Sexual Abuse at Workplace: Legal framework inadequate
The overall legal framework for addressing sexual harassment at workplace is not equipped to effectively deal with the issue as many women still face the abuse, said women’s rights activists.
There is a serious lack of proper enforcement of the existing law, they said at the launching of ActionAid Bangladesh’s three-year campaign “Women Friendly Safe Workplace”.
A 2009 High Court directive on forming committees in every educational institution and workplace, to deal with complaints of sexual harassment, has by and large gone unheard, they added.
“On one hand, laws hardly define sexual harassment at workplace, and on the other there is a lack of enforcement of the laws,” ActionAid Bangladesh Country Director Farah Kabir said at the programme.
“Existing laws do not comprehensively address or define sexual harassment at the workplace,” Dhaka University law faculty member Taslima Yasmin said while presenting the keynote paper.
She also called for enactment of law for protection from and prevention of sexual harassment at work.
The Labour Law 2006 insufficiently deals with addressing gender-based violence, including sexual harassment, at the workplace, she said, adding, “The way sexual offence is defined in criminal law is not sufficient to address gender-based violence.”
An ActionAid research found that the High Court guideline on sexual harassment was not effectively implemented in most places.
A study done by ActionAid in May 2018 found that 87 percent of university students and 64.5 percent professionals were not familiar with the HC directives.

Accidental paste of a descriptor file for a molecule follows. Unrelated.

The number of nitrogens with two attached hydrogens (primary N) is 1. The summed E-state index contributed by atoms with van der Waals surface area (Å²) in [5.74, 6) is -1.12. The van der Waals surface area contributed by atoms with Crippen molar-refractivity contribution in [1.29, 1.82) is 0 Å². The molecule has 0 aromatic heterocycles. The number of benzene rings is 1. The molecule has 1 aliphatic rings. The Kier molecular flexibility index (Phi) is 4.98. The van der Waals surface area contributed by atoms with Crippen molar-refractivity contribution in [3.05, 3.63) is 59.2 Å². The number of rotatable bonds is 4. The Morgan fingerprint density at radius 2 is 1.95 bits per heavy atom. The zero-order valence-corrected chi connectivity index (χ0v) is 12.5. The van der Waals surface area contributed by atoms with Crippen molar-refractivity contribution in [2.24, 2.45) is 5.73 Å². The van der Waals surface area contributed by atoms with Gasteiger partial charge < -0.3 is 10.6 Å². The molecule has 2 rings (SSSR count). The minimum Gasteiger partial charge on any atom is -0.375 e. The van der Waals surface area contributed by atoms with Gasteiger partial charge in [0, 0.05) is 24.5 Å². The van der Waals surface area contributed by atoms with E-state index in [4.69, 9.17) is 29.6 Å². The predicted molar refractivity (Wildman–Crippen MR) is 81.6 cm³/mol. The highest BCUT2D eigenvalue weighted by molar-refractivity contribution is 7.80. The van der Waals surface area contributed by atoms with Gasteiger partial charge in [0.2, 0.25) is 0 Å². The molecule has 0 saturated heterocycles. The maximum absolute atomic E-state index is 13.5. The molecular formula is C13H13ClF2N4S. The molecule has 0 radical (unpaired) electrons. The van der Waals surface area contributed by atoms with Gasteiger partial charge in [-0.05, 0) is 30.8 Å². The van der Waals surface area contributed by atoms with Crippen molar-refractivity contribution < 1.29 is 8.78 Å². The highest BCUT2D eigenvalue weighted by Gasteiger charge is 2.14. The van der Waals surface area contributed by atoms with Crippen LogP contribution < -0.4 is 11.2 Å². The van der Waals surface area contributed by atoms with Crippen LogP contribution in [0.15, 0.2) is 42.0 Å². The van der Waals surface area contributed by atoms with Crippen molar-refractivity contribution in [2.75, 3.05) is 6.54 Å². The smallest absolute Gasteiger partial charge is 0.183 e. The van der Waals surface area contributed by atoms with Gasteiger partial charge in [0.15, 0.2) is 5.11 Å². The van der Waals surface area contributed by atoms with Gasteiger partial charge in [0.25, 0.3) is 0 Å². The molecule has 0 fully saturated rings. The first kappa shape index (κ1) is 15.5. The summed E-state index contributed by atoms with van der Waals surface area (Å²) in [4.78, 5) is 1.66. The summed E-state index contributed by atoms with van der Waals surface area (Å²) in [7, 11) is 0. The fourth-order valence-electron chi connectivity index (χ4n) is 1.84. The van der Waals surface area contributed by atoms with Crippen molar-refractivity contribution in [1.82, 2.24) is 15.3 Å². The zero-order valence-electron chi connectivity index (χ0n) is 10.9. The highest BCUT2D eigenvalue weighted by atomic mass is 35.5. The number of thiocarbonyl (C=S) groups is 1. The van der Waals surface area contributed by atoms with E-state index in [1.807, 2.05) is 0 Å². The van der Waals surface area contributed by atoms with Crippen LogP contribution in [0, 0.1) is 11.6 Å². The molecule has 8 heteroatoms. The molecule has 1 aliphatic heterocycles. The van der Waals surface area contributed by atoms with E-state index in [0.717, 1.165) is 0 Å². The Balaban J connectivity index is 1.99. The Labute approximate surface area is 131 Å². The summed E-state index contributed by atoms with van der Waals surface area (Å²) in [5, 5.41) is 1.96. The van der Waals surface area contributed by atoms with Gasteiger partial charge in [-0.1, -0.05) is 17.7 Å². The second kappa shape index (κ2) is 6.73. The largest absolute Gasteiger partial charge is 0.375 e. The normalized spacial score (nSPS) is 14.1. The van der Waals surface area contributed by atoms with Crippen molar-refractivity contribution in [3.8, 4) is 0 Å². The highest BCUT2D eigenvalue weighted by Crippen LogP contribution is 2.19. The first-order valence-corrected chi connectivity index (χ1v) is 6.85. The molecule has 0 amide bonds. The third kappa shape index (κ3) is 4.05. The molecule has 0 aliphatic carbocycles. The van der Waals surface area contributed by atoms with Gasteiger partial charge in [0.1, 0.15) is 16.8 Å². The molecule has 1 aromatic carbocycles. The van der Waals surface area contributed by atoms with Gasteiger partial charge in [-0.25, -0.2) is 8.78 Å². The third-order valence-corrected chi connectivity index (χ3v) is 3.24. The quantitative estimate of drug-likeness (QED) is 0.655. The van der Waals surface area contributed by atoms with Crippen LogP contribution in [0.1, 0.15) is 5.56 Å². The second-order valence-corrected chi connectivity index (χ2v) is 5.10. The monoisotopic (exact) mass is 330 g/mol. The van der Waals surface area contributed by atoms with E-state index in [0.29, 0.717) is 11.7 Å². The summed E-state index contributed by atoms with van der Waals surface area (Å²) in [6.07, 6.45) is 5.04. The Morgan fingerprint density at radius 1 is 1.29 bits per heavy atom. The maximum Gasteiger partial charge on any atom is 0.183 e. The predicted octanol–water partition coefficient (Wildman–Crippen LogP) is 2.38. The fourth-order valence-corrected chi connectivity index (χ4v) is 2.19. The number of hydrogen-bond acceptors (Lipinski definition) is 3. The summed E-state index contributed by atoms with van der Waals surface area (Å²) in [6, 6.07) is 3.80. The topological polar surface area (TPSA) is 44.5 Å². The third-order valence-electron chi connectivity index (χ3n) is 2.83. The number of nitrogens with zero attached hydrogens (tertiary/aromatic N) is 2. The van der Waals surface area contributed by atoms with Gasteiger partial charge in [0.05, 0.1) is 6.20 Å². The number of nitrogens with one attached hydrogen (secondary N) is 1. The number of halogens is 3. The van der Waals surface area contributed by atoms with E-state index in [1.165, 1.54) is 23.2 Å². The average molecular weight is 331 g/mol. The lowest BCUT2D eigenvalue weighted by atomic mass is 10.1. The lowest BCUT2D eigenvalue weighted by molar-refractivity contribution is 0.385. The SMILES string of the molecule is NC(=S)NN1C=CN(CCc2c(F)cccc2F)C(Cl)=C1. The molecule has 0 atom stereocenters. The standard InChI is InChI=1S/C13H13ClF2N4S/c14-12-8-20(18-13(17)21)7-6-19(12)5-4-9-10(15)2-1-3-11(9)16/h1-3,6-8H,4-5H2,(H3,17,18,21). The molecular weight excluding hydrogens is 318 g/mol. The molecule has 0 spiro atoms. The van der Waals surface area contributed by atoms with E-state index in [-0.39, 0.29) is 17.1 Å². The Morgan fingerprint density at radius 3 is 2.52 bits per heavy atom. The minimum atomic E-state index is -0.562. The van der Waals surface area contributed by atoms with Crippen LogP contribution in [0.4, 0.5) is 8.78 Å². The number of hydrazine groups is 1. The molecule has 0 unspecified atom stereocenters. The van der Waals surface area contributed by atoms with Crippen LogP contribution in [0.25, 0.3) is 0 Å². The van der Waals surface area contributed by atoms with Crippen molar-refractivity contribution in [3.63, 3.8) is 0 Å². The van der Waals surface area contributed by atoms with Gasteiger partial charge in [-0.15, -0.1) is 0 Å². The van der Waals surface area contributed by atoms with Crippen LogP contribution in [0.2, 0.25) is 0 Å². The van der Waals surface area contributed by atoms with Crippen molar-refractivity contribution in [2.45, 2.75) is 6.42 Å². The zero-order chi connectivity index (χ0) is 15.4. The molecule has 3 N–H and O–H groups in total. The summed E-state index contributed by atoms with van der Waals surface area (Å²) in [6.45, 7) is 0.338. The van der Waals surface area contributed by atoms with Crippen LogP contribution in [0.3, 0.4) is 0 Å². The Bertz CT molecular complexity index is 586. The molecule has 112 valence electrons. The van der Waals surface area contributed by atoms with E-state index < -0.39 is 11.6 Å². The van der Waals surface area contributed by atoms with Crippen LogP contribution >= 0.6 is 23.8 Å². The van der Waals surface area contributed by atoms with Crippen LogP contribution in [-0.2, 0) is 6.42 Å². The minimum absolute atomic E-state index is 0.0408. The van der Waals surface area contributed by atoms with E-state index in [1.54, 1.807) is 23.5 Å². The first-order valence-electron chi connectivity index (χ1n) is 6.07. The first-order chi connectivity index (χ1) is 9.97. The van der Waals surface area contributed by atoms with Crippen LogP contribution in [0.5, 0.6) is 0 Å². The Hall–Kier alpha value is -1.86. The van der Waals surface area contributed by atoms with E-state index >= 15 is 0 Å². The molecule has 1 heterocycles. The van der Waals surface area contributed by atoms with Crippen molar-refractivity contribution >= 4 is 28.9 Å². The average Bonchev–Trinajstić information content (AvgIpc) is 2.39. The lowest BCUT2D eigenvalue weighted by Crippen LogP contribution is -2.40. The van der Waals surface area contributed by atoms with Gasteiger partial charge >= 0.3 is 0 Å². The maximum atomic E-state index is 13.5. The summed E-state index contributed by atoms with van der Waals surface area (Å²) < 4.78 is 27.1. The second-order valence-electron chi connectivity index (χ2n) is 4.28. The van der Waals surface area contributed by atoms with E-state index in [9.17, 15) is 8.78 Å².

Kashfia Feroz, manager of Women Rights and Gender Equity at ActionAid Bangladesh, said that the number of women joining the workforce is gradually growing. Between1996-2017, the national rate of female labour force participation increased from 15.8 to 36.3 percent. But they still face sexual harassment at work as well as during their commute to and from work.
Quoting a December 2018 study, she said that 85 percent of garment workers face verbal abuse, 71 percent face mental torture, 21 percent face physical torture and 13 percent face sexual abuse.
“Gender-based violence at the workplace diminishes women’s dignity, compromises their physical and mental wellbeing, and brings down productivity and profitability,” she added.
Labour leader and Executive Director of Awaj Foundation Nazma Akhter said it was the employers’ responsibility to ensure a safe and secured workplace for workers, especially women. “The government should enact laws and ensure proper implementation,” she added.
BGMEA Director A Momen said, “We also want the elimination of harassment at the workplace.”
Additional Secretary of the labour and employment ministry Mollah Jalal Uddin said that gender-based violence at workplace was not acceptable. “The government has taken a zero-tolerance policy against gender-based violence.”
“If needed, we will modify the existing laws and enact new ones to curb harassment,” he added.
Nijera Kori Coordinator Khushi Kabir said, “We need laws and policies, but more importantly we need a change in the attitude towards women.”
Bangladesh Nari Progati Sangha Executive Director Rokeya Kabir urged trade union leaders to take measures against sexual harassment at the workplace.
Deputy High Commissioner of Australia, Penny Morton, said that the underlining cause of gender-based violence was gender inequality. “Legislation, policy, regulation and implementation are keys to address gender-based violence,” she added.
Chief Technical Advisor of ILO’s Bangladesh Skills for Employment and Productivity project Kishore Kumar Singh and Chief Executive Officer of Business Initiative Leading Bangladesh Ferdaus Ara Begum, among others, spoke at the programme.